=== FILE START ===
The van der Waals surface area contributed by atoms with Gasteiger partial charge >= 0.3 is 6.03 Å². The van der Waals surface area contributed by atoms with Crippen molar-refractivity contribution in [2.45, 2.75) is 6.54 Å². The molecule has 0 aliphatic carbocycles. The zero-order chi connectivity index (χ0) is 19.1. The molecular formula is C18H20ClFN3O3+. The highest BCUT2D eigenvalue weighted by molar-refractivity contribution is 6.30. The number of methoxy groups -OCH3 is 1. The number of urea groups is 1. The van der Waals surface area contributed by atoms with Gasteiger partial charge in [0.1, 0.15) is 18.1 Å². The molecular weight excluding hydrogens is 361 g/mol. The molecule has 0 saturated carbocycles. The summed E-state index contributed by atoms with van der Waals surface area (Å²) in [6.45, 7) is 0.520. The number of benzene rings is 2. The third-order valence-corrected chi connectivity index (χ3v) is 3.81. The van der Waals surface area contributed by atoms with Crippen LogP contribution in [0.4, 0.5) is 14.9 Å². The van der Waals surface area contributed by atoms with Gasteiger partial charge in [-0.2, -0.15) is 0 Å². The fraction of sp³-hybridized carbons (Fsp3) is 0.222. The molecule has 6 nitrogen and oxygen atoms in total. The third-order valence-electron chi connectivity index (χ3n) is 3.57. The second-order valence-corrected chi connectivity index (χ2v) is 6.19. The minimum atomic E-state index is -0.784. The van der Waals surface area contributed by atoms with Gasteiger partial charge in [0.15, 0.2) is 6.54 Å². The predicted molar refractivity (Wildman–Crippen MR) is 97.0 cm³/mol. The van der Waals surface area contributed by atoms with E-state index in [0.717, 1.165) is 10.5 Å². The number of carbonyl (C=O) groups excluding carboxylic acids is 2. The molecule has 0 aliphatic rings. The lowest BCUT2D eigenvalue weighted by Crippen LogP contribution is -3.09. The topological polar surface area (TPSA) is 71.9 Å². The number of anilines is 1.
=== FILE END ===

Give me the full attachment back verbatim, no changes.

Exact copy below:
The van der Waals surface area contributed by atoms with Gasteiger partial charge >= 0.3 is 6.03 Å². The van der Waals surface area contributed by atoms with Crippen molar-refractivity contribution in [2.45, 2.75) is 6.54 Å². The molecule has 0 aliphatic carbocycles. The zero-order chi connectivity index (χ0) is 19.1. The molecular formula is C18H20ClFN3O3+. The highest BCUT2D eigenvalue weighted by molar-refractivity contribution is 6.30. The number of methoxy groups -OCH3 is 1. The number of urea groups is 1. The van der Waals surface area contributed by atoms with Gasteiger partial charge in [0.1, 0.15) is 18.1 Å². The molecular weight excluding hydrogens is 361 g/mol. The molecule has 0 saturated carbocycles. The summed E-state index contributed by atoms with van der Waals surface area (Å²) in [6.45, 7) is 0.520. The number of benzene rings is 2. The third-order valence-corrected chi connectivity index (χ3v) is 3.81. The van der Waals surface area contributed by atoms with Crippen LogP contribution in [0.4, 0.5) is 14.9 Å². The van der Waals surface area contributed by atoms with Gasteiger partial charge in [-0.2, -0.15) is 0 Å². The fraction of sp³-hybridized carbons (Fsp3) is 0.222. The molecule has 6 nitrogen and oxygen atoms in total. The third-order valence-electron chi connectivity index (χ3n) is 3.57. The second-order valence-corrected chi connectivity index (χ2v) is 6.19. The minimum atomic E-state index is -0.784. The van der Waals surface area contributed by atoms with Gasteiger partial charge in [0.15, 0.2) is 6.54 Å². The predicted molar refractivity (Wildman–Crippen MR) is 97.0 cm³/mol. The van der Waals surface area contributed by atoms with E-state index in [0.717, 1.165) is 10.5 Å². The number of carbonyl (C=O) groups excluding carboxylic acids is 2. The molecule has 0 aliphatic rings. The lowest BCUT2D eigenvalue weighted by Crippen LogP contribution is -3.09. The topological polar surface area (TPSA) is 71.9 Å². The number of anilines is 1.